Category: Urban Projects

Jack of All Trades, Master of None

I am always observing and making decisions on the run, doing a sequence of brief tasks and changing mid stream from what I had previously planned. Multi-tasking is the norm in a self-reliant way of life, so different from the specialisation and repetitive focus that characterises work in the conventional economy. When performing a long sequence of small tasks in a diverse and integrated permaculture system, [one] needs many different […]

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Permaculture for Pastoralists in the Jordan Valley – Part II

Note: If you haven’t already, you can read Part I here. A Dead Sea Valley family home with their typical front ‘lawn’. Photo © Craig Mackintosh The title may lead you to think we are talking about people who manage pasture or have access to wide areas of rangeland. In fact, we are talking about people whose parents and grandparents were nomadic pastoralists that ranged flocks of animals across vast […]

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Permaculture Site Establishment: Phases of Abundance

An abundance of jackfruit at Project Bonafide in Nicaragua Five years ago I had the opportunity to join a land-based project (Rancho Mastatal Sustainable Education Center in Costa Rica) already eight years into operation. At my arrival I found a site that had focused on infrastructure and program building over its initial life span. This was an important leverage point in building a financial base as an education center, but […]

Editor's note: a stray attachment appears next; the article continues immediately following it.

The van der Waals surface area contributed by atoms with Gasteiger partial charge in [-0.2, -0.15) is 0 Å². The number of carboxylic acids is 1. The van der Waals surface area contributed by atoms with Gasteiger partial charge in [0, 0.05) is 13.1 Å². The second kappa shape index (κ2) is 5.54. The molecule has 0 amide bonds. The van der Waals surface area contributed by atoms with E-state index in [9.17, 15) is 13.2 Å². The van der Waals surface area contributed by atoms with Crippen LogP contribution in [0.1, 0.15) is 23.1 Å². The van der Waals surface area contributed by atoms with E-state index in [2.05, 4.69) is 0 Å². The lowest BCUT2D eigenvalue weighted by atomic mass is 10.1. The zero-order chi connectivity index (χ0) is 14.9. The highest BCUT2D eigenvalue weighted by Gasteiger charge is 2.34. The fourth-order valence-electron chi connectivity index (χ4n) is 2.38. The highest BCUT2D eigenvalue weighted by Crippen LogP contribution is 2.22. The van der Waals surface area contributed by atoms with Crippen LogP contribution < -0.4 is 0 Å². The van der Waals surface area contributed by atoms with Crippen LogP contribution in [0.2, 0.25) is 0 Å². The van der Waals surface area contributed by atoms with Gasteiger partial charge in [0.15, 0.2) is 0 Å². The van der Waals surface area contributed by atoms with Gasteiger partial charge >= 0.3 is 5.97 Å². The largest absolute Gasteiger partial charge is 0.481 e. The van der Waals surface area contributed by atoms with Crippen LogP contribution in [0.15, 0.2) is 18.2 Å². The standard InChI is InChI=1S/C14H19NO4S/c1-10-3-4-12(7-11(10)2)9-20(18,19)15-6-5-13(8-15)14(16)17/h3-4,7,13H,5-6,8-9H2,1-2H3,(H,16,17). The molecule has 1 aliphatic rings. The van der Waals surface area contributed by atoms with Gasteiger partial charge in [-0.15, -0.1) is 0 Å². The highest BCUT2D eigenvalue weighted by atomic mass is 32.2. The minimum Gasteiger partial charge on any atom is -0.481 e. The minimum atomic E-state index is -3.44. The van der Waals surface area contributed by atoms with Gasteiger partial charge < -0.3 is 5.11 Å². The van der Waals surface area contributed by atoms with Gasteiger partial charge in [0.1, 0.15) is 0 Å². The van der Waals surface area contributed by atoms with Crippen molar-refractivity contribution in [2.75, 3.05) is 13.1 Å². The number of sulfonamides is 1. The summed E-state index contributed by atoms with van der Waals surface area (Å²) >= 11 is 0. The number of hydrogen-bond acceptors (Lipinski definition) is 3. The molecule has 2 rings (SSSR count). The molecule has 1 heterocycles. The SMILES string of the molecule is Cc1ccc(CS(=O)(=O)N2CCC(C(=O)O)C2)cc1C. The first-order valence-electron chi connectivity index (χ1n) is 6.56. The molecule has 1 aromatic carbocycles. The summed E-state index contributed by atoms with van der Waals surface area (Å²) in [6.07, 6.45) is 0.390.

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An Orchard Grows in Boston

Rebuilding the commons in an economically-divided, violence-scarred neighborhood by Orion Kriegman Egleston Square is a rapidly gentrifying neighborhood, straddling the borders of Roxbury and Jamaica Plain (JP) in the city of Boston. High condo prices and even higher rents are pushing long-term residents, to move elsewhere. This churning of the real estate market, to be expected in a profit-maximizing system, dissolves community and acerbates race and class divides. It is […]

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Permaculture for Pastoralists in the Jordan Valley – Part I

Awassi sheep ready to go to market (and random standards inspector) I’ve been to the Greening the Desert “Sequel” site three times now. Once was in 2011 when we were at the IPC in Jordan. Once was in 2012 when I went there to take an internship with Geoff and Nadia. This year I was able to go back there to teach a PDC myself. So I’ve seen some of […]

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A Bit About Bananas

In his fantastic book Complete Book Of Fruit Growing in Australia Louis Glowinski wrote that "the banana is the most important fruit crop of the wet tropics, and may have been the first fruit cultivated by man". That first caught my eye when I first read through the book, but living in Melbourne, Australia, a warm temperate climate, bananas weren’t the highest priority for me to grow. Having recently moved […]

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Guerilla Gardening in Rural Panama